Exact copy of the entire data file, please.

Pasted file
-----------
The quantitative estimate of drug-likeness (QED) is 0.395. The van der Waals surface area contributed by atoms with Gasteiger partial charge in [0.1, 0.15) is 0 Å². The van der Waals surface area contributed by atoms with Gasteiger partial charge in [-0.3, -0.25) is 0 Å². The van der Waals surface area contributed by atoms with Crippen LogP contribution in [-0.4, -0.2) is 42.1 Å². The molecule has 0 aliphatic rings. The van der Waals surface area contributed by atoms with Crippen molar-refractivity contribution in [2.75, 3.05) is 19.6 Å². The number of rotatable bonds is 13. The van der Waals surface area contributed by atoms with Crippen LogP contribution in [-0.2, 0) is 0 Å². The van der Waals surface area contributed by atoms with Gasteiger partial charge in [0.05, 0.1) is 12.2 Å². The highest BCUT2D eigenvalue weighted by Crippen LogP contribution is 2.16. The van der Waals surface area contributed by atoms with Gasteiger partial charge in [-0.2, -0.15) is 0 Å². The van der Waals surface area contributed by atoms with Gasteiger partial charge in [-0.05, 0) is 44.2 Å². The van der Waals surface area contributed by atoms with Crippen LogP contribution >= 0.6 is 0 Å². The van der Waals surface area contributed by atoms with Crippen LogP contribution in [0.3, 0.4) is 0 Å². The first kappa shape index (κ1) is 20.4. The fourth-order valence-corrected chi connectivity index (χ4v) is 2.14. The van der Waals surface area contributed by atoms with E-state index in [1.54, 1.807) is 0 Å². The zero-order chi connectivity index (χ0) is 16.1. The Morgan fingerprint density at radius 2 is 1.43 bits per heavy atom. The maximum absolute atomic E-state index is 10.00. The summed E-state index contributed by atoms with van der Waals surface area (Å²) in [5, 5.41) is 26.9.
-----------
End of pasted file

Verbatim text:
The quantitative estimate of drug-likeness (QED) is 0.395. The van der Waals surface area contributed by atoms with Gasteiger partial charge in [0.1, 0.15) is 0 Å². The van der Waals surface area contributed by atoms with Gasteiger partial charge in [-0.3, -0.25) is 0 Å². The van der Waals surface area contributed by atoms with Crippen LogP contribution in [-0.4, -0.2) is 42.1 Å². The molecule has 0 aliphatic rings. The van der Waals surface area contributed by atoms with Crippen molar-refractivity contribution in [2.75, 3.05) is 19.6 Å². The number of rotatable bonds is 13. The van der Waals surface area contributed by atoms with Crippen LogP contribution in [-0.2, 0) is 0 Å². The van der Waals surface area contributed by atoms with Gasteiger partial charge in [0.05, 0.1) is 12.2 Å². The highest BCUT2D eigenvalue weighted by Crippen LogP contribution is 2.16. The van der Waals surface area contributed by atoms with Gasteiger partial charge in [-0.2, -0.15) is 0 Å². The van der Waals surface area contributed by atoms with Gasteiger partial charge in [-0.05, 0) is 44.2 Å². The van der Waals surface area contributed by atoms with Crippen LogP contribution >= 0.6 is 0 Å². The van der Waals surface area contributed by atoms with Crippen LogP contribution in [0.3, 0.4) is 0 Å². The first kappa shape index (κ1) is 20.4. The fourth-order valence-corrected chi connectivity index (χ4v) is 2.14. The van der Waals surface area contributed by atoms with E-state index in [1.54, 1.807) is 0 Å². The zero-order chi connectivity index (χ0) is 16.1. The Morgan fingerprint density at radius 2 is 1.43 bits per heavy atom. The maximum absolute atomic E-state index is 10.00. The summed E-state index contributed by atoms with van der Waals surface area (Å²) in [5, 5.41) is 26.9.